Neurodevelopmental and neuropsychiatric behaviour defects arise from 14-3-3[zeta] deficiency

P-S Cheah, Hayley Ramshaw, PQ Thomas, K Toyo-oka, X Xu, S Martin, P Coyle, Mark Guthridge, Frank Stomski, Maarten van den Buuse, A Wynshaw-Boris, A F Lopez, Quenten Schwarz

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73 Citations (Scopus)


Complex neuropsychiatric disorders are believed to arise from multiple synergistic deficiencies within connected biological networks controlling neuronal migration, axonal pathfinding and synapse formation. Here, we show that deletion of 14-3-3I? causes neurodevelopmental anomalies similar to those seen in neuropsychiatric disorders such as schizophrenia, autism spectrum disorder and bipolar disorder. 14-3-3I?-Deficient mice displayed striking behavioural and cognitive deficiencies including a reduced capacity to learn and remember, hyperactivity and disrupted sensorimotor gating. These deficits are accompanied by subtle developmental abnormalities of the hippocampus that are underpinned by aberrant neuronal migration. Significantly, 14-3-3I?- deficient mice exhibited abnormal mossy fibre navigation and glutamatergic synapse formation. The molecular basis of these defects involves the schizophrenia risk factor, DISC1, which interacts isoform specifically with 14-3-3I?. Our data provide the first evidence of a direct role for 14-3-3I? deficiency in the aetiology of neurodevelopmental disorders and identifies 14-3-3I? as a central risk factor in the schizophrenia protein interaction network. A? 2012 Macmillan Publishers Limited All rights reserved.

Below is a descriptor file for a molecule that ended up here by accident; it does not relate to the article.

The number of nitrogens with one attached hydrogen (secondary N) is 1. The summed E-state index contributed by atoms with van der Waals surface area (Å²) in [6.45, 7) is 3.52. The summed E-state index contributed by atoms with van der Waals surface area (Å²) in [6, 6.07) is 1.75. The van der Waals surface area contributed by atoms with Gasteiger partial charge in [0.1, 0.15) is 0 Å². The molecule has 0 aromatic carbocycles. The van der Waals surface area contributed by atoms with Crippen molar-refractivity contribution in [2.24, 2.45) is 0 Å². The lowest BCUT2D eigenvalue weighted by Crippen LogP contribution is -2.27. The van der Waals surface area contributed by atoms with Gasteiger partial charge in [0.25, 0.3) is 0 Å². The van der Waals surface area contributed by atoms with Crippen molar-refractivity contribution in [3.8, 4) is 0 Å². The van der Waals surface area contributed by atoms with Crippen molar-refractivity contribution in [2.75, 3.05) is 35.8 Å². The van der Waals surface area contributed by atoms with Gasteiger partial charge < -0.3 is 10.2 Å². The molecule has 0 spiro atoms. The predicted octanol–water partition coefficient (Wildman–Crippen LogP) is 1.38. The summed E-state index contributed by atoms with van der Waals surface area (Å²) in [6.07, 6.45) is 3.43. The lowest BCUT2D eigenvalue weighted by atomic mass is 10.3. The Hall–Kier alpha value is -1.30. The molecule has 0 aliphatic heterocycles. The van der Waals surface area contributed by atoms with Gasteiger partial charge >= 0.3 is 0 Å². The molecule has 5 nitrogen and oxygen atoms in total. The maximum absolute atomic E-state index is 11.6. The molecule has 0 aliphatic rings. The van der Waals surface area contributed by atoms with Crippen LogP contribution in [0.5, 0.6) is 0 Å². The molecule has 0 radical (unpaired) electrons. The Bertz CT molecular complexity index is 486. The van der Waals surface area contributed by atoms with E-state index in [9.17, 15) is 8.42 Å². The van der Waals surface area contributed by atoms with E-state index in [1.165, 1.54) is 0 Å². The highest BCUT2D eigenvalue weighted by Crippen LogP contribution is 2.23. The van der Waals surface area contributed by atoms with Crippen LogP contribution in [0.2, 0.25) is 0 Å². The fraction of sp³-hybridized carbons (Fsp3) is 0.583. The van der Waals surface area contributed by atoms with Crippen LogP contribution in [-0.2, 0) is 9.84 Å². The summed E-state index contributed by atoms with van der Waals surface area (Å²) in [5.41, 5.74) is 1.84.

Original languageEnglish
Pages (from-to)451-466
Number of pages16
JournalMolecular Psychiatry
Issue number4
Publication statusPublished - 2012

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